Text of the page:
If I’m being honest, it’s actually the way that Moffat has tried to rectify the female companion’s Adam’s Rib relationship to The Doctor that has made Doctor Who so difficult for me to enjoy. Jenna-Louise Coleman’s Clara has a domestic and work sphere independent from The Doctor and his TARDIS, albeit one that still centres around her romantic interest in another man. The upshot of this is that one of the most shoddily conceived – and irritatingly portrayed – lead characters in the series’ history is at the heart of the concept in virtually every episode. There’s nothing innovative about The Doctor being The Companion’s sidekick, for that’s the status William Hartnell had when Doctor Who began, and it is a good bit of Bechdel-proofing, but for Clara to get that privilege – and, crucially, not Amy, the previous companion – is a kick in the teeth. For the past couple of seasons, Moffat has been working back from Clara’s original introduction as a mere plot device, and still can’t make her sufficiently human.

A Missied opportunity!

A Missied opportunity!

It’s no surprise that the creator of Sherlock and writer of The Adventures of Tintin re-boot can’t organize a piss-up in a brewery when it comes to Doctor Who. Steven Moffat has inherited perfect pop fiction formula time after time, and always drops the ball. So when he finally goes – and providing Jenna makes good on her recent promise – I’ll come back to the best concept on TV. Because we Whovians live to be disappointed.

The Endless Summer

Posted in American TV (General), American TV Shows, hiatus, Reviews, TV channels, TV Criticism, TV Culture, TV History with tags , , , , , on September 6, 2015 by Tom Steward

I’m back after being away for the summer…just like TV! Or so I thought. Summer used to be a dumping ground for cancellation fodder, but something has changed. Many of the year’s most important programmes now air over the summer and momentous TV events are just as likely to play in the spring and summer as fall and winter. No doubt some of this is down to cable channels disrupting the old network seasonality, but it’s becoming increasingly apparent that TV critics can’t take summer off any more if they want to stay current. So what’s been happening?

Colin Farrell after reading the reviews of True Detective Season 2

Colin Farrell after reading the reviews of True Detective Season 2

True Detective Season Two

Another reason why TV critics can’t go away for summer is because they’d all miss doing their favourite thing – bashing the follow-up to a universally praised piece of television with no particular motivation other than convention. Season Two of HBO’s anthological police procedural was torn to pieces by most critics, with so-called fans and lovers of quality television just as vociferously negative. It really has nothing to do with the season itself, just a tired old game that critics like to play, one that immunised us against the self-evident pleasures of Treme simply because it followed The Wire and even made us question the quality of The Wire when it entered its second season. Worryingly, it suggests critics and viewers of the serial age have serious trouble evaluating television when it deviates from formula, and really aren’t ready for the anthology revolution happening in TV.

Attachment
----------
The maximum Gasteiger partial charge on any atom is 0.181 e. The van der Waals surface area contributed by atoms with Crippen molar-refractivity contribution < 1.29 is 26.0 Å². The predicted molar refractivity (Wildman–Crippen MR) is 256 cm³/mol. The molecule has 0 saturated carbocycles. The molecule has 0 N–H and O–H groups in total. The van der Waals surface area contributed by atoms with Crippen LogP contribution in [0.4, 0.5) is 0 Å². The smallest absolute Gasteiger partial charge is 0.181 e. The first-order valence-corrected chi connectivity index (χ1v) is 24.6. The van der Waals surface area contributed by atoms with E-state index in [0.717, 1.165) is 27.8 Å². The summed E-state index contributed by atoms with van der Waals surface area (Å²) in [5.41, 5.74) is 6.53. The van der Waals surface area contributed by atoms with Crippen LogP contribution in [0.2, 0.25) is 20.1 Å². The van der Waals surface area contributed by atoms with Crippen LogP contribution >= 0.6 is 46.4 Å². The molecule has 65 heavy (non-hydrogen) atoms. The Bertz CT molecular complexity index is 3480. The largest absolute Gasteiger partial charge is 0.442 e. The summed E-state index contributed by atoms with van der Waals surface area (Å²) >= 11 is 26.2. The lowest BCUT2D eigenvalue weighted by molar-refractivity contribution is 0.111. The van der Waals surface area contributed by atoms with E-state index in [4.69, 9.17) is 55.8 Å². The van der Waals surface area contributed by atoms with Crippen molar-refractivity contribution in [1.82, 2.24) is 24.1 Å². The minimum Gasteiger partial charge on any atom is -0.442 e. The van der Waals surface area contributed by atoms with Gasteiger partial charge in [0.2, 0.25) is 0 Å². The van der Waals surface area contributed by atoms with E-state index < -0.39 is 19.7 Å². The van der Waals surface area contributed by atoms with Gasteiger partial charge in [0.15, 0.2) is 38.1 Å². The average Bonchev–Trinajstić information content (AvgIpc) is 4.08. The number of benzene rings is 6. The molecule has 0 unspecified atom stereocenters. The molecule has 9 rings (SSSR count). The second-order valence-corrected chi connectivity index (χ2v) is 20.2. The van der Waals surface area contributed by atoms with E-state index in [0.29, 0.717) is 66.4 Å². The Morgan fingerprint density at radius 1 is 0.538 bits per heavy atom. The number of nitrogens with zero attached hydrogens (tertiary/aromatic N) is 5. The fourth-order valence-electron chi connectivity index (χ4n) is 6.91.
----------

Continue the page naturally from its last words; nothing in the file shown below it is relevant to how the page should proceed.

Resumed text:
Jon Stewart leaves The Daily Show

After fifteen years as host of The Daily Show on Comedy Central, Jon Stewart could simply be remembered as the person that brought the art of fake news – cultivated in Britain by Armando Iannucci and Chris Morris – to the US. But he leaves behind him an even greater legacy. When TV news polarised into partisan platforms with MSNBC on the left and Fox News on the right, Stewart’s Daily Show was just about the only source of news that had any semblance of objectivity (as rocky a term as that is) left to give. He was trumped by his own protégés. First Stephen Colbert, who transformed himself into a living doll of satire, viscerally exposing the ugliness of the media conservative while manifesting the winning naivety that makes them attractive. Then John Oliver who – with the help of HBO’s unsegmented formats – brought satirically slanted news reporting into the realms of investigative journalism and political activism.